15 March 2007

Aegyptische Helena Prima Day

1. Deborah Voigt is back at the Met, looking slimmer than ever. But how is her voice? It continues to (d)evolve as she sheds poundage, and it is a cause for concern to me. I approach tonight's prima with unaccustomed suspicion, a little nostalgia, but also some amount of hope.

2. I was a staunch admirer of the pre-gastric bypass Voigt sound: a classic sonic mass that flowed generously, and without strain reached to fill every crack and crevice of my metaphysical being. A generous portion of lard. Or an echoing chorus in church. Or a high cliff singing if it could. Less about what the voice did with words, it was its sheer physical presence, the pleasurable superfeminine bulk, that charmed me into toxic submission. Her Sieglinde, Die Kaiserin, Chrysothemis, and Ariadne thrilled me beyond words. (I regret missing her Elsa.) I had found my comfort food at the opera house.

3. Then, the gastric bypass heard 'round the world. After the operation (June 7, 2004), her first outing at the Met (as Elisabeth) on November 18 of the same year (!) was a remarkable success. She was minus 80 lbs., but the glory of her voice, save for very minor glitches, seemed to have survived the brutal change. Then, there was a run of Ballo Amelias in April, 2005 that didn't make unusual news, and a concert of German operatic works (with Ben Heppner) at Avery Fisher in November the same year, at which point it seemed the sonic architecture of the voice was still largely intact. All the while, her weight continued to drop. In the spring of 2006, she continued her Italian campaign at the Met with a reprise of her Forza Leonora and then the unveiling of her first Met Tosca. During this two-month span was when I noticed first real signs of trouble: inconsistency in power and pitch, tentativeness, frayed edges, which (with a measure of fan-pardon) can be worked to a dramatic advantage in Tosca but can never fly in the Verdi. At that point, the voice, precarious, could have gone either way. Meanwhile, a tentatively scheduled Bruennhilde for the 2008-09 Met Ring cycle was dropped. Which I of course took as further evidence of distress.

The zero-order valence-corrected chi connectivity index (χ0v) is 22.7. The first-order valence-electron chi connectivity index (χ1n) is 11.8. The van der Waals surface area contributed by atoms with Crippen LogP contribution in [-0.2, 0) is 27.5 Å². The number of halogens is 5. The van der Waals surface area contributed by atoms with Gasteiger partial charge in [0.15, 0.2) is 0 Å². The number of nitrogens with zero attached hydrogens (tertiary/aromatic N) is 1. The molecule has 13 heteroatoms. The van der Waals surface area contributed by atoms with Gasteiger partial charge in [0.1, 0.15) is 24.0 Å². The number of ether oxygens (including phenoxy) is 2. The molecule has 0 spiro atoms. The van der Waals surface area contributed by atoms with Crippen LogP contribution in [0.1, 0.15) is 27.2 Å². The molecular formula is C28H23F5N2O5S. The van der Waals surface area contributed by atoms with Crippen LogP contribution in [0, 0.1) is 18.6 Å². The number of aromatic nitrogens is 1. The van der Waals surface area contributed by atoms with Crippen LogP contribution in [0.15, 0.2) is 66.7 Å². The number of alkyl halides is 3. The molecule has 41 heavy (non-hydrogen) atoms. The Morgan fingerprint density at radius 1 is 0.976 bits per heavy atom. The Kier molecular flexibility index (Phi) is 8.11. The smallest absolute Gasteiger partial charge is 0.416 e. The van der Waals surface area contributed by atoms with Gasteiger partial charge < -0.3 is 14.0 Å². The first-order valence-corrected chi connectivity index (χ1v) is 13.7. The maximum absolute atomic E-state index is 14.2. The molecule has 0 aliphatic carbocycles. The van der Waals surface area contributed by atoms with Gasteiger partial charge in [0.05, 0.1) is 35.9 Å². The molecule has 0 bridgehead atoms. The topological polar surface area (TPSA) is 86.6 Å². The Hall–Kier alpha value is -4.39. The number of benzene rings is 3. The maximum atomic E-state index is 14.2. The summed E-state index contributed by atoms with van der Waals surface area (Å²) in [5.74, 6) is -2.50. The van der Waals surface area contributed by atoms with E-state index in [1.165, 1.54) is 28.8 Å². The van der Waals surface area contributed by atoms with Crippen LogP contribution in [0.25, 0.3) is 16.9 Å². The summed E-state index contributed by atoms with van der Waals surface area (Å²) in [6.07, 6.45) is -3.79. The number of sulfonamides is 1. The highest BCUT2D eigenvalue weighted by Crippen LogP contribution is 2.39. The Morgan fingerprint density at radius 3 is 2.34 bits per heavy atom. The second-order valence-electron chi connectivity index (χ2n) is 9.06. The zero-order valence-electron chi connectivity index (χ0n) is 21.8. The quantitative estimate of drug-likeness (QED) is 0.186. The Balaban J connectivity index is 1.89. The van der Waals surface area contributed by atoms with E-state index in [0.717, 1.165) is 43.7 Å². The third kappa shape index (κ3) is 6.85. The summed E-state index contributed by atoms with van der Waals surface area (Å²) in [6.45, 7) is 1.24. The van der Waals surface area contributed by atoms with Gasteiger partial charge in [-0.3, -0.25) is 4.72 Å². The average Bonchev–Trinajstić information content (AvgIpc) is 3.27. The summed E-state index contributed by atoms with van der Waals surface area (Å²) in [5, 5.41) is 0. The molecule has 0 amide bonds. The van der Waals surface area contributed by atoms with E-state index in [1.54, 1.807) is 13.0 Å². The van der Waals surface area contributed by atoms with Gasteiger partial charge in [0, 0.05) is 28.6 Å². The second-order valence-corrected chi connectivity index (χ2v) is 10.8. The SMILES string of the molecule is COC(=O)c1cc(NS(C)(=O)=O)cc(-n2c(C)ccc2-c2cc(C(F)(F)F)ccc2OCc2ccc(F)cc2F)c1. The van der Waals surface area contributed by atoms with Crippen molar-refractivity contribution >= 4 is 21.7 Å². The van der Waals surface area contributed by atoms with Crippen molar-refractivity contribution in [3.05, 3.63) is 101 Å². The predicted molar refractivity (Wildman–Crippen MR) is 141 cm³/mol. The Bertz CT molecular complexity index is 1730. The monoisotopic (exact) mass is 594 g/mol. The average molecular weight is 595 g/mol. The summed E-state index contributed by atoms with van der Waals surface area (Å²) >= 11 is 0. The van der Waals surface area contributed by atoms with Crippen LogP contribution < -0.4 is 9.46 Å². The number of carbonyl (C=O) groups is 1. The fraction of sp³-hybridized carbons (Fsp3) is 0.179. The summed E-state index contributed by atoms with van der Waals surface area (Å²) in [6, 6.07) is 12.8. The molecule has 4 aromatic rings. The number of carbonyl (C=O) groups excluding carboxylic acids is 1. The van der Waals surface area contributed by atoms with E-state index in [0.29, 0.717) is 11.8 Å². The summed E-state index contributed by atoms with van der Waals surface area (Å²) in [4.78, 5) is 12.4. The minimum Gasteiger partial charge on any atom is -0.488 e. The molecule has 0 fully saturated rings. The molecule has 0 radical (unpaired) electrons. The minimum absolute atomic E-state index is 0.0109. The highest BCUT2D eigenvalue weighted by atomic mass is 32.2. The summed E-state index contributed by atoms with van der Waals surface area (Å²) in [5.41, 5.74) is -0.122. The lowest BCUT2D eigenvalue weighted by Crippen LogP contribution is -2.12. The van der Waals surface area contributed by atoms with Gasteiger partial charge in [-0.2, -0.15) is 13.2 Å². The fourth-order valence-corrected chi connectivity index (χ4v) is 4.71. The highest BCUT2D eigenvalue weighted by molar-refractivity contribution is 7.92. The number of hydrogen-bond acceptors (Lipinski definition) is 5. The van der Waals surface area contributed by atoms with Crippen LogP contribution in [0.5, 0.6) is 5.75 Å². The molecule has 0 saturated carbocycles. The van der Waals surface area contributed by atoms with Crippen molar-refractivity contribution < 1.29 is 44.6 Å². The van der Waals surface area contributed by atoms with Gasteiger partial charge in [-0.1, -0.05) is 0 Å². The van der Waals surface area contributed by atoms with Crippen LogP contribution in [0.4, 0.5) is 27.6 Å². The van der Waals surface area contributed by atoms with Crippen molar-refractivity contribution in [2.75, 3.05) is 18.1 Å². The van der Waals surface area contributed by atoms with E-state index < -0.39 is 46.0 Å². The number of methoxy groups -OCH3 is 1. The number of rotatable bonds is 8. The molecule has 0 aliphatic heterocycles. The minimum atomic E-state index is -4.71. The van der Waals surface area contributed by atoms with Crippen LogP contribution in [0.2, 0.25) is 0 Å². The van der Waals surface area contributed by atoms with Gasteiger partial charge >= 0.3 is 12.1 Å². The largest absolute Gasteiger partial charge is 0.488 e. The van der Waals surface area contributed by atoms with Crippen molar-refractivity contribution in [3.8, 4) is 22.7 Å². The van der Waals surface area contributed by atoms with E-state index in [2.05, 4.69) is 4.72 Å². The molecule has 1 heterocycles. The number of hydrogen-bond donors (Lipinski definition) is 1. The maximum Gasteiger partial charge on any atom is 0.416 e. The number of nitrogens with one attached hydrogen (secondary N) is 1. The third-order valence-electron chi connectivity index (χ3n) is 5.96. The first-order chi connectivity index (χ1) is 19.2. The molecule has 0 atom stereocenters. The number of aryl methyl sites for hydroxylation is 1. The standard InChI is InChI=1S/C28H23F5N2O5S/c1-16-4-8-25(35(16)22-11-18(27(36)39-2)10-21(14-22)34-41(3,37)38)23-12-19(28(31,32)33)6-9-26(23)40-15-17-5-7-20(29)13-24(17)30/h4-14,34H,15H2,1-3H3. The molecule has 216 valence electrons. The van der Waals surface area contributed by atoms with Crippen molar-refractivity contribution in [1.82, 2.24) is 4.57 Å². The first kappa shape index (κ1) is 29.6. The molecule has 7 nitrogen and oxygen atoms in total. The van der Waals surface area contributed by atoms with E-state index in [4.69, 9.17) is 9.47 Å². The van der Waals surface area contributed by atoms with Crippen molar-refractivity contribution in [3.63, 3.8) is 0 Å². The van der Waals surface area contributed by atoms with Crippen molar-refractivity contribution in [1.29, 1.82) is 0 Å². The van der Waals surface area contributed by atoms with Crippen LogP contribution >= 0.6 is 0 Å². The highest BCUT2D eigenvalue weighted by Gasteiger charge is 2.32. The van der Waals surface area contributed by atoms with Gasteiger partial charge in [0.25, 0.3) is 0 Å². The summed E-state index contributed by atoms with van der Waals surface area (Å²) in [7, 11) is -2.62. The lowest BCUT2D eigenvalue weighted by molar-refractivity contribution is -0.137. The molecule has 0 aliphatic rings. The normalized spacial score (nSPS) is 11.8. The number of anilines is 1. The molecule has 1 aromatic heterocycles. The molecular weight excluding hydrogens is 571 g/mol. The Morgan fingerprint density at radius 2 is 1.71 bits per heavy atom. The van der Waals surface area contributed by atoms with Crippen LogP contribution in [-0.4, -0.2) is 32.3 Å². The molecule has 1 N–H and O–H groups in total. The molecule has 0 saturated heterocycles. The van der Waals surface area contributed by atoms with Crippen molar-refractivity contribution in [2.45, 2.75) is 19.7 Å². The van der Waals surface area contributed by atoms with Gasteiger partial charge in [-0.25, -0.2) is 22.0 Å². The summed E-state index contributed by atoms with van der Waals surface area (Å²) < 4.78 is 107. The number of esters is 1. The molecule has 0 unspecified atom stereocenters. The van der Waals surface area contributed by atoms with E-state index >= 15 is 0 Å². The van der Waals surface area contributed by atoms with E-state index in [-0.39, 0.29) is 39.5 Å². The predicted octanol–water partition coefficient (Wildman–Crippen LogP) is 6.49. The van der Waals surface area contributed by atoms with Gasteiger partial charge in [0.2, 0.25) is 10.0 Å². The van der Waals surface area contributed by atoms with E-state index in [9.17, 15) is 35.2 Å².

4. In the fall of 2006, the Salome at Chicago's Lyric Opera: Voigt was unanimously praised by the print press and the internet public, echoing to one another the conventional wisdom that the drastic weight loss had not (thank heavens, hallelujah) altered the sonic velvet at all. I'm not a singer (though I possess a solid high B-flat in falsetto, I swear), I don't claim to know the fine aspects of vocal anatomy and production, but speaking purely from the realm of bio-physics, it would surely be a stunning feat if shedding nearly half one's mass does not affect the sound that resonates in, and emanates from, the complex musculature of the neck, chest, and diaphragm. I had held on to the hope of such a miracle. Till Chicago. To my ears, things have indeed changed, perhaps irreversibly. Voigt's Salome did not impress me as much as I had hoped. It may have been the poor acoustics at the upper reaches of the Lyric, an unfamiliar vantage point, or the rage of Karita Mattila still echoing in the empty chambers of my skull. But more likely it was the rich sound of Voigt pre-bypass, the sound I could ID half-drunk, blindfolded, and tied upside down in a Polish prison, that haunted my evening. To me, that sound was no longer there, and Voigt was nowhere in its vicinity. She acted well, she threw herself into the drama and words with an admirable intensity, but alas without the thing that mattered (to me) most.

5. (Not?) coincidentally, I temporarily suspended blogging around that time of the Chicago Salome. My partner saw it was my reluctance to face the disappointment in such a public venue. I was also busy hammering together a "career," but now I recognize a bit of truth in my partner's acute analysis.

6. Which brings me to tonight's Die Aegyptische Helena.